There are now even more interested parties in the mix trying to figure out how to deal with tourists in search of the Hollywood sign. The Hollywood United Neighborhood Council (HUNC) held a meeting on Monday to address the traffic concerns in upper Beachwood Canyon, and to discuss the controversial signs--installed in the neighborhood in February and taken down just a few weeks later--that directed tourists to take one particular route up to see the Hollywood Sign.
Well-represented at the HUNC's Public Safety, Public Works and Transportation Committee meeting were members of the Hollywoodland Homeowners Association (HHA). The HHA's board originally spearheaded the effort to put the signs up, but allegedly took them down after traffic spiked on some roads.
"The signs were not meant for the long-term," HHA board member Jeanne Clark said after Monday's meeting. "The city has to look long-term at tourism."
The dispute over the signs--a debate that's really about how to get people to the Hollywood Sign--has been raging since they went up on February 4, with plenty of anonymous anger, allegations of sign-stealing from both sides, and a claim of actual hacksawing (to get the signs down).
Last year, the HHA board made the original push to put up signs in upper Beachwood Canyon, working with the Department of Transportation to have the signs made and installed. But the incoming HHA board, which took office right around the time the signs went up, passed a motion on February 27th, demanding that the signs be removed.
And some of its members have been accused of doing the job themselves. At the meeting, HHA board member Bruce Mahler said the signs were on his deck, waiting to go to "storage locker 306." [UPDATE: Mahler emails us to say the signs were in fact removed by a Department of Transportation contractor; post updated; our apologies for inferring he himself took down the signs]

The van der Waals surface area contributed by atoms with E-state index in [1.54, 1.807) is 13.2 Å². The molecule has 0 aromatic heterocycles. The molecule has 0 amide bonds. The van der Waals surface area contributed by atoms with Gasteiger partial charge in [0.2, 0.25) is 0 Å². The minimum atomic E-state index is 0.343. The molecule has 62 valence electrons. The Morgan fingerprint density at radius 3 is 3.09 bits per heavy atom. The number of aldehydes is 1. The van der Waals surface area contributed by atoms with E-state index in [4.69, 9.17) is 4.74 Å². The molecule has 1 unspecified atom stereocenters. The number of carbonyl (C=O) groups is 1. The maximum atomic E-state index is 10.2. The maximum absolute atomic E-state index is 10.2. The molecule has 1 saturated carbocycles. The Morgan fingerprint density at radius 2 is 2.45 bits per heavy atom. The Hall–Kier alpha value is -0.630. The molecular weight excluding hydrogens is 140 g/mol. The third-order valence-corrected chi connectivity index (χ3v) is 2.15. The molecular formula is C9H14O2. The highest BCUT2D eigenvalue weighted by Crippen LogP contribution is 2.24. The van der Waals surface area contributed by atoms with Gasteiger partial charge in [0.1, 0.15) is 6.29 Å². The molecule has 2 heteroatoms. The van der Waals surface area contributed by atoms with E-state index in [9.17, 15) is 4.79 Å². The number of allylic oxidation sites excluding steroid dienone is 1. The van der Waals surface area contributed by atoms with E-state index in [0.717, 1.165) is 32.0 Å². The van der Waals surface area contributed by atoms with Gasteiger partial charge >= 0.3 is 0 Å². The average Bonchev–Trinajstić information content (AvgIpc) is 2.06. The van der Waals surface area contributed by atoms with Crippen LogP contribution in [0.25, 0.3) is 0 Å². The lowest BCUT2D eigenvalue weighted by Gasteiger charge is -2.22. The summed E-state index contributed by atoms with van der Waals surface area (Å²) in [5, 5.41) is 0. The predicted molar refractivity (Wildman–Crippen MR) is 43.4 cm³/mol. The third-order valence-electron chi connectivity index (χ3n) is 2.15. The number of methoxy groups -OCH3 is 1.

On Monday, HUNC passed a motion to recommend that the Department of Transportation or an independent traffic consultant review the issue before anything else is done. If signs are reinstalled, HUNC VP Erik Sanjurjo said the neighborhood council would help pay for them, but warned against the shenanigans that have allegedly gone on with the HHA's signs.
"If the neighborhood council uses public funds to put up the signs, and you take them down, they're not going to take it lightly,” said Sanjurjo, adding that removing DOT-approved signs was considered larceny. [UDPATE: The LADOT says the HHA had the right to remove the signs. "It is not a crime," Bruce Gillman tells us. More here.]
Also discussed at the meeting was the route that should be used to get to the scenic outlook. Currently, the Lake Hollywood Homeowners Association (yet another homeowner group!) have put up signs directing people to Lake Hollywood Park (the HHA's signs pointed there, too).
But most GPS software sends Hollywood sign seekers to Deronda Drive, a road that ends in a large turnaround and a gate for Mount Lee emergency access. Everyone at the meeting agreed that Deronda needs to be kept clear.
“All of your streets in my opinion are very tight," LAFD Battalion Chief Chris Kawai told the meeting on Monday night. But Kawai said he wasn't qualified to say which route up to the Hollywood Sign would be safest.
As for other ways to deal with the crowds, speakers during the meeting suggested landscaping certain areas to block views of the Hollywood Sign, making the neighborhood no access except for tour buses, banning tour buses, and gating the entire area to make it into a private community.
Several people liked the idea of sawhorses at strategic intersections, possibly coupled on weekends with traffic directors (similar to Hollywood Bowl-adjacent neighborhoods on concert nights).
Following Monday's meeting, HUNC's recommendation will be passed on to the Department of Transportation and Councilman Tom LaBonge’s office. UPDATE: Here's video illustrating the dangerous situation.